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Providing your staff with the tools for success

January 1, 2007
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We help people” is the mantra of long-term care. Yet, for an industry dedicated to caring for others, how often do we turn the focus inward and examine the dynamics affecting the people who work in our organizations? People are at the heart of our business—CNAs, RNs, MDs, administrators, and staff members, all working together closely in a wide range of pursuits to ensure that residents get the best care possible. But enlightened leaders know that running a truly successful nursing home or assisted living facility requires attending to the needs of caregivers, as well. With this in mind, we are offering the readers of Nursing Homes/Long Term Care Management a new department called “Your People” which, every other month, will provide a forum for your human development issues—asking for your questions, providing answers specific to your problems.

Some topics that may be relevant, depending on your perspective, include:

  • Leadership Effectiveness

  • Recruiting Practices

  • Team Development

  • Interviewing Skills

  • Transition Management

  • Networking Skills

  • Change Management

  • Influence Skills

  • Relationship Management

  • Working Styles

  • Performance Management

  • Empowerment

  • Talent Planning Strategies

  • Creativity and Innovation

  • Communication Styles

  • “Managing Up”

  • Conflict Resolution

  • Diversity Training

  • Emerging Management Practices

  • People Trends

  • Career Development

  • Decision Making

Since this is our inaugural column, I thought it would be appropriate to share a personal anecdote about how I got started in the human development field. When I was a student attending business school, still contemplating my long-term career path, I took on a consulting assignment in a local hospital that was experiencing unusually high turnover rates. My Business Management professor suggested that I take on this independent study project that was, in his words, “perfect for you.” He knew that I enjoyed classes that covered topics such as human resources (then called personnel), psychology, sociology, and management practices, but concluded that I should also have firsthand experience of people issues inside an organization.

A serious professional, I interviewed the nurses, staff, and administrators, and also volunteered to work the floor to understand the flow of activities and procedures that occurred during each shift. In addition, I conducted several one-on-one conversations with individuals using an interview guide that I designed to elicit the underlying issues that resulted in this organization's high turnover.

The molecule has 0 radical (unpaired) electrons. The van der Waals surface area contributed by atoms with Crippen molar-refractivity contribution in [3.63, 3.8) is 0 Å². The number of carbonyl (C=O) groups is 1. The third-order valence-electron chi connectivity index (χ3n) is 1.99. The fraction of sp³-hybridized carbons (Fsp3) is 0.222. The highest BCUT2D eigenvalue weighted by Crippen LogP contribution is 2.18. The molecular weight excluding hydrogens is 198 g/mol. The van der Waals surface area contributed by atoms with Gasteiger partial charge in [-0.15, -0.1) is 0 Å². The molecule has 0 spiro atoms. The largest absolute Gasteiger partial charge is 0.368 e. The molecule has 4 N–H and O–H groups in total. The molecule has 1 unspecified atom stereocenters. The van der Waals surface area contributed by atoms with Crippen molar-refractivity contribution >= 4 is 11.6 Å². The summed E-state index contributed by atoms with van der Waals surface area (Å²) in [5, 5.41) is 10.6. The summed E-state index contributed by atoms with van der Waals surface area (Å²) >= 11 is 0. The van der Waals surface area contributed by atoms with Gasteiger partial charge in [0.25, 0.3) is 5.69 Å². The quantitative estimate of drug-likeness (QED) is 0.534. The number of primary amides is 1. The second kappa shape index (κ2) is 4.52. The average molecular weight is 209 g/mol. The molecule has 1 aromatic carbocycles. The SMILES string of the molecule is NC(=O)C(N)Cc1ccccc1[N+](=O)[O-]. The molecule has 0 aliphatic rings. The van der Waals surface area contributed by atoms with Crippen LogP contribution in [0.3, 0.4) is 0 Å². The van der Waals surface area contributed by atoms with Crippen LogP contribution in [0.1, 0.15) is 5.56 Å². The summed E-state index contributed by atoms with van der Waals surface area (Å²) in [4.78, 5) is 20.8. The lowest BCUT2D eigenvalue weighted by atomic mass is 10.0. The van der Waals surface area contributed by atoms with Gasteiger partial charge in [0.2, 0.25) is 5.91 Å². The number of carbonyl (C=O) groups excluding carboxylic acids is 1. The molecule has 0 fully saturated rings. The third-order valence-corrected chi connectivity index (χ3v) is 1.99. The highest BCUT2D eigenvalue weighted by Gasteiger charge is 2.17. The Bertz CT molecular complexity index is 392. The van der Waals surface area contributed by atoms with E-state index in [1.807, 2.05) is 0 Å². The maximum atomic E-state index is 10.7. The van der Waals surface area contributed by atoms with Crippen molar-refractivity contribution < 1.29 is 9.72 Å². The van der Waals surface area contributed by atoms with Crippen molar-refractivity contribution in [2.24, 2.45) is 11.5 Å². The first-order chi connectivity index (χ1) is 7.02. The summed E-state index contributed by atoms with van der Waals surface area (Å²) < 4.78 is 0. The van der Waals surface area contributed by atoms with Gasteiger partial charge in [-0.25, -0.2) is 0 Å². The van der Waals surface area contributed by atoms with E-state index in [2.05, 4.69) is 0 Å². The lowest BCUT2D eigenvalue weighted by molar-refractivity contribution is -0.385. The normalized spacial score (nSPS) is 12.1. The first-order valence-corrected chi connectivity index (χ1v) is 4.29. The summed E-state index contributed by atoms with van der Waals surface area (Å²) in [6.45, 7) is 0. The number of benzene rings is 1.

And what did I learn? Well, before this study, senior management operated under the assumption that higher pay was the answer to all (or most) of their people management issues. As it turned out, this wasn't true. In reality, RNs, doctors, administrators, and staff members wanted more interaction, greater involvement, and the feeling of having a stake in the process. They wanted to feel a part of the wonderful and amazing mission of improving human health.

As a young, unseasoned idealist, I outlined several employee engagement options for senior management, including strengthening the recruiting process, conducting a better orientation process, developing several training modules, and providing teams with ongoing development support. And at this point, I knew that my career would focus on improving human development—finding ways to help organizations, their teams, and individual employees work more effectively together.

I have since worked with various organizations, including healthcare, pharmaceutical, managed care, financial services, consumer products, high-tech, and utilities, and with small, medium, and large (including multinational) organizations. Regardless of the industry, people issues remain consistent and the goals are the same: Organizations look to recruit the best people, train their teams, retain their top talent, develop leaders and managers, and focus on providing the best service to their clients.

Which brings me back to “Your People.” I chose the name because I wanted it to reflect what matters to your daily professional life—the people challenges, questions, and issues you grapple with every day. Your questions are invited, and only they will make this column work. For the reader questions that we select I will, with pleasure, provide advice and suggestions, list examples, develop solutions, and provide guidance to help you solve your people challenges. Please send your questions to and include the following:

  • Your name/title/organization (this will remain confidential and not be published in the magazine)

  • Your situation (describe it in as much detail as possible)

  • Your current people challenge (what you would like help with)

  • A specific question (what you would like me to answer)

I look forward to providing information that will help both you and our readers at large.